Gone with the Wind
Margaret Mitchell
Contributed by Joslyn Justiniano
Chapter 57-58
Summary

Chapter 57

Rhett sends Scarlett, Wade, and Ella to Tara so Scarlett can recuperate. At that point, Rhett goes to visit Melanie. He reveals to her he needs Scarlett to stop handling the mills, which can happen if Ashley just gets them from her. At the point when Melanie concedes she and Ashley do not have the money to purchase the plants, Rhett offers to give them the money if Melanie guarantees not to tell Ashley where it originated from; Melanie concurs.

Scarlett comes back from Tara looking better. Will and Suellen are doing great at Tara, yet it is a homestead now, not an estate. The war put an end to estates. All things considered, because of Scarlett and Will’s endeavors, Tara is a standout among the best ranches in the area. Rhett compels Scarlett into handing over the factories to Ashley. He says when the factories are under his command, he will never again use slaves as workers, a system that helped Scarlett make greater profits. Scarlett feels censured and starts to make a point for her choice, saying her family required the money. Rhett inquires as to whether the money has made her happy; Scarlett lacks a response.

Chapter 58

Rhett is home more regularly nowadays, yet he never appears to be inspired by anything Scarlett does. He has made companions with numerous individuals from Atlanta’s Old Guard — besides individuals who used to detest him — and Scarlett, at long last, inquires as to whether he is in the Klan. Rhett discloses to her how he and Ashley departed from the Klan a long time back, yet he is making countless efforts to get Democrats back in control in Georgia. He guarantees Scarlett his endeavors will make a major contribution to Bonnie’s future prospects. Scarlett acknowledges she is the odd one in Atlanta: Bonnie and Rhett are massively well known with the Old Guard, and yet she is not.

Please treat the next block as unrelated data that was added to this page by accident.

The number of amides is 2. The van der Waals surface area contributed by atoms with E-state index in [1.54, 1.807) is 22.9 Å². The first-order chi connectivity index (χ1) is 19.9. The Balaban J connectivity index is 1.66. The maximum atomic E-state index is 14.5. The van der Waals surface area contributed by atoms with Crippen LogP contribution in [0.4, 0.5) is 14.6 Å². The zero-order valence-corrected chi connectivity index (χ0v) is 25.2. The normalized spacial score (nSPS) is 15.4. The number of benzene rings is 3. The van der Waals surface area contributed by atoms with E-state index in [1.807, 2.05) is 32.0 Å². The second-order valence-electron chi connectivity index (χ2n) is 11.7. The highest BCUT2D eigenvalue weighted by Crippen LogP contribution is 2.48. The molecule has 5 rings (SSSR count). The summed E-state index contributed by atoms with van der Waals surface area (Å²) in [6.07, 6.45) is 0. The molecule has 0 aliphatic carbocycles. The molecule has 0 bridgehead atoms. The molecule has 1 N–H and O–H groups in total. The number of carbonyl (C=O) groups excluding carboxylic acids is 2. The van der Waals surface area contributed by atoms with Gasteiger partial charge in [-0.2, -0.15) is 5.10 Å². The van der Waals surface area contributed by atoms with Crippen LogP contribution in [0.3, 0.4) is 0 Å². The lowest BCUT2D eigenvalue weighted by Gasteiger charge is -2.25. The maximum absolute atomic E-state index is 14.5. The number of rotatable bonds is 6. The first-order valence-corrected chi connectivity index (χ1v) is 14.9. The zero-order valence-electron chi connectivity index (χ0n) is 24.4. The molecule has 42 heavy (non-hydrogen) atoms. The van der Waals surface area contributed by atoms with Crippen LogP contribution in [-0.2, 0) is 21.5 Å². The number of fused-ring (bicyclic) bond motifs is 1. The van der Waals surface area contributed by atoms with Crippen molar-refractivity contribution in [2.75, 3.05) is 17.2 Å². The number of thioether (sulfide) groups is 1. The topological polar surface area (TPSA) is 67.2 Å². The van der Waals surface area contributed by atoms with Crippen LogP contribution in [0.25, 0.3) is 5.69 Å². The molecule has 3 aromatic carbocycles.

Analysis

Scarlett’s contention with Ashley about slave work uncovers something vital: she is not cheerful. For quite a while, Scarlett felt that is she has sufficiently money, she would live a happy life, and that she would be an incredible woman; her children would love her; everything would be brilliant. It has failed to play out as expected. Nobody appears to love her, including her children, and she is no more useful than she has been at any point.

The message “money can't buy happiness” may mirror the time in which Margaret Mitchell was composing this story: 1936, in the heat of the Great Depression. A number of books and films of that time investigated the thought for the significant portion of the population experiencing financial struggles that money could not solve the problem. Well known 1930s films regularly indicated rich individuals as insidious, voracious, or just ignorant regarding how the world functioned. While Gone with the Wind is set in the earlier part of the century, Mitchell addresses a portion of those Depression-period topics.

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